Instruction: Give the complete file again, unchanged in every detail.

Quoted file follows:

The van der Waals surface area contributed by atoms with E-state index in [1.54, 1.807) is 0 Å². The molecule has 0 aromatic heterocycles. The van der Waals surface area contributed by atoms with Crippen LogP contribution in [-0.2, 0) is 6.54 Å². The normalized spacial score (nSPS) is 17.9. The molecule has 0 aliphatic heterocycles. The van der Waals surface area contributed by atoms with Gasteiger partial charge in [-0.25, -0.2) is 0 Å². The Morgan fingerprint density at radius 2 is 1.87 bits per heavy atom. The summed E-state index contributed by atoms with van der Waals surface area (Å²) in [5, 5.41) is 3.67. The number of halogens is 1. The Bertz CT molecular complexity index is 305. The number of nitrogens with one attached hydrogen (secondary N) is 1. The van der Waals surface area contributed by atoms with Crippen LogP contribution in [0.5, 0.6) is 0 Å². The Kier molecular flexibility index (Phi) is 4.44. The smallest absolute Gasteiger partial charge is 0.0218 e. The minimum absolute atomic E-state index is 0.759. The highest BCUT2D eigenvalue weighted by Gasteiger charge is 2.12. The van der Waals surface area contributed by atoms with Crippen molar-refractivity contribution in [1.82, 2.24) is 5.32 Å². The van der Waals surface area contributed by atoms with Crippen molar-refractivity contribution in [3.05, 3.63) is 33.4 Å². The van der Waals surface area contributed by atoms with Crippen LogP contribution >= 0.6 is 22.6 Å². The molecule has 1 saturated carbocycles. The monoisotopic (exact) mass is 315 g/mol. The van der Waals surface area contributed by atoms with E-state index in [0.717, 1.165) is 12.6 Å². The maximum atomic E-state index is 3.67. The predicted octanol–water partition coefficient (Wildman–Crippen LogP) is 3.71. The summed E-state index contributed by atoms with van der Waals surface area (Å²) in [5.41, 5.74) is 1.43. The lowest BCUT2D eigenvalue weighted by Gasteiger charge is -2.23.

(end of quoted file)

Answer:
The van der Waals surface area contributed by atoms with E-state index in [1.54, 1.807) is 0 Å². The molecule has 0 aromatic heterocycles. The van der Waals surface area contributed by atoms with Crippen LogP contribution in [-0.2, 0) is 6.54 Å². The normalized spacial score (nSPS) is 17.9. The molecule has 0 aliphatic heterocycles. The van der Waals surface area contributed by atoms with Gasteiger partial charge in [-0.25, -0.2) is 0 Å². The Morgan fingerprint density at radius 2 is 1.87 bits per heavy atom. The summed E-state index contributed by atoms with van der Waals surface area (Å²) in [5, 5.41) is 3.67. The number of halogens is 1. The Bertz CT molecular complexity index is 305. The number of nitrogens with one attached hydrogen (secondary N) is 1. The van der Waals surface area contributed by atoms with Crippen LogP contribution in [0.5, 0.6) is 0 Å². The Kier molecular flexibility index (Phi) is 4.44. The smallest absolute Gasteiger partial charge is 0.0218 e. The minimum absolute atomic E-state index is 0.759. The highest BCUT2D eigenvalue weighted by Gasteiger charge is 2.12. The van der Waals surface area contributed by atoms with Crippen molar-refractivity contribution in [1.82, 2.24) is 5.32 Å². The van der Waals surface area contributed by atoms with Crippen molar-refractivity contribution in [3.05, 3.63) is 33.4 Å². The van der Waals surface area contributed by atoms with Crippen LogP contribution >= 0.6 is 22.6 Å². The molecule has 1 saturated carbocycles. The monoisotopic (exact) mass is 315 g/mol. The van der Waals surface area contributed by atoms with E-state index in [0.717, 1.165) is 12.6 Å². The maximum atomic E-state index is 3.67. The predicted octanol–water partition coefficient (Wildman–Crippen LogP) is 3.71. The summed E-state index contributed by atoms with van der Waals surface area (Å²) in [5.41, 5.74) is 1.43. The lowest BCUT2D eigenvalue weighted by Gasteiger charge is -2.23.